Restaurant Reviews

taquería cancun

Posted on March 16, 2011

I love mexican food. Like my mother, I could probably eat it everyday. Limited access to great mexican food is just one of the reasons living outside of California borders on torture for me. The Mission District in San Francisco offers a myriad of taquería options, but not all super burritos are created equal. Jordan and I have done the legwork and our favorite taquería is Taquería Cancun (2288 Mission Street, between 18th and 19th).

Last Saturday we enjoyed awesome burritos in the company of awesome friends. Our recommendation: go for the super burrito or super taco “al pastor” ($6, $3). What does al pastor entail you may wonder? How can this meat be so delicious? Well, al pastor means that slices of pork are marinated in chilis and vinegar and then are cooked shawarma-style with a pineapple on top. I have to say that love the image of a pile of meat roasting on a spit with a pineapple on top almost as much as I love a super burrito al pastor!

Our friend Jeff took our recommendation and got the super burrito al pastor, another friend went with the chicken burrito and another went vegetarian. None were disappointed.

After we finished our burritos we took a stroll through the neighborhood.

Afterwards we grabbed soft-serve ice cream at Bi-Rite Creamery. I happen to think soft serve pairs magnificently with burritos. The perfect end to a perfect day in the Mission.


bar tartine

Emily and I celebrated our fifth anniversary last week, so we treated ourselves to a nice dinner.  Since it falls so close to the holidays, we choose not to purchase each other gifts, but we still splurged a bit for a nice meal.  After much deliberation, we settled on Bar Tartine in the mission, on Valencia between 16th and 17th.  The “bar” is more of a restaurant that happens to have bar seating; this trait usually lends itself to a cozy and intimate dining experience, and Bar Tartine is no exception.  Because of this, I would now like to apologize in advance for the lack of photos; the tables are fairly close together and the lighting from the antler chandelier was not exactly photo friendly.  As well as being cozy, the space feels calm and the creative touches are interesting.  Bar Tartine kind of sums up what the food and people are like in this part of the mission; it shares this with its sister eatery: Tartine bakery.  There’s another thing it shares with Tartine Bakery: the quality of the food.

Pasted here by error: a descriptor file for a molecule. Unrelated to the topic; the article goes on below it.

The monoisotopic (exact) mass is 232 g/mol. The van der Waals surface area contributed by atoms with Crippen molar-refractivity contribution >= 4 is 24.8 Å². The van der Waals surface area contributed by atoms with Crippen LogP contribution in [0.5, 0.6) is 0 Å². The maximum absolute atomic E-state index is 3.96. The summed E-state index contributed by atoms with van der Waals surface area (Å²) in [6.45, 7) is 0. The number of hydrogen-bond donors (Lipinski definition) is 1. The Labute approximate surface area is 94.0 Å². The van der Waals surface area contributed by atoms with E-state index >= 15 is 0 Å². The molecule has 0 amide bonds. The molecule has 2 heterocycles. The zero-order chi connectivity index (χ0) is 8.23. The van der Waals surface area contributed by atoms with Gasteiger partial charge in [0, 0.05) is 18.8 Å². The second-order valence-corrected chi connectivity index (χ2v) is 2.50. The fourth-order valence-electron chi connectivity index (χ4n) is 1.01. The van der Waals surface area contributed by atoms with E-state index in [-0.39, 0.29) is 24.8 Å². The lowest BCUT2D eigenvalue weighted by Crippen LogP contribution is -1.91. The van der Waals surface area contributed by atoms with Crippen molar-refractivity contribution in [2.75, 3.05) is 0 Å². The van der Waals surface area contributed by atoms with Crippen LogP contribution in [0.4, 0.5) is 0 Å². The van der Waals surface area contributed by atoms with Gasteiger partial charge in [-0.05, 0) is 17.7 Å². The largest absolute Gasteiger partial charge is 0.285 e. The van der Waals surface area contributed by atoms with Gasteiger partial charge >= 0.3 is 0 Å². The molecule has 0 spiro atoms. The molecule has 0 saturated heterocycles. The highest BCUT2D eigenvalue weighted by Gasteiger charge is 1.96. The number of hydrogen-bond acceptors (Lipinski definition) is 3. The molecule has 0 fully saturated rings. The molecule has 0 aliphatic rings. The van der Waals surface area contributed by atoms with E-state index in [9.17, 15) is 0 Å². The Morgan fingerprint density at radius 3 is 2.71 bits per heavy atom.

We decided to neglect the traditional dining progression and instead shared the four things on the menu that looked best.  First was a frisée salad with prosciutto and a soft boiled egg ($9).  The greens were fresh and dressed very well, the egg was cooked perfectly, and the cooked prosciutto added a satisfying crispy component.  This was a good salad, but a bit forgettable.  Also, I’m not a huge fan of prosciutto prepared in this way; I think you lose most its the subtlety as well as the delicacy of the fat which melts on your tongue.  For this salad, I think bacon would have been a better choice.  Next was the big one: bone marrow ($15).  Three bones with a garlicky, herby, crusty top filled with what can only be described as butter of the gods.  Imagine the most meaty, perfectly salty, creamy, deliciousness and spread it on toasted Tartine bread (which is also wonderful).  We’ve had bone marrow other places and it’s almost always great, but this is something special.  For a main course, we shared the boudin noir ($24).  Blood sausage is one of my favorite treats; I fell in love with it at a parrilla in Uruguay and indulge in this porky, creamy sausage whenever I can.  It may sound gross, but trust me, it’s not.  Bar Tartine put forth a good effort resulting in probably the second best I’ve had, defeated only by my first love from Uruguay, but that was an emotional day for me (soooo much good food).  Okay, I’ll stop reminiscing and get back to the meal.  The boudin was served with braised cabbage and sweet potatoes, both of which complimented the sausage very well.  To accompany our main dish Emily and I indulged in yet more of Tartine’s lovely bread; this time it came in the form of a savory bread pudding with leeks and plenty of pepper ($6).  It was super crispy on top, and creamy and hearty in the middle.  This final course was loaded with flavor and we were ready to move onto something sweet.  Everything that comes out of the bakery is perfect, so we had to get something from Bar Tartine’s dessert menu.  While the menu looked interesting, the night we were  there they had run out of a couple things, so we settled on the Passion Fruit Lime Bavarian ($7.5).  The cake was very nice and the passion fruit and lime filling was fantastic (by the way, passion fruit is like the bacon of the dessert realm, so we MUST eat it when it’s available; it’s compulsive and not our fault), the only downside was that this cake is also served at Tartine Bakery so it didn’t seem as special or unique.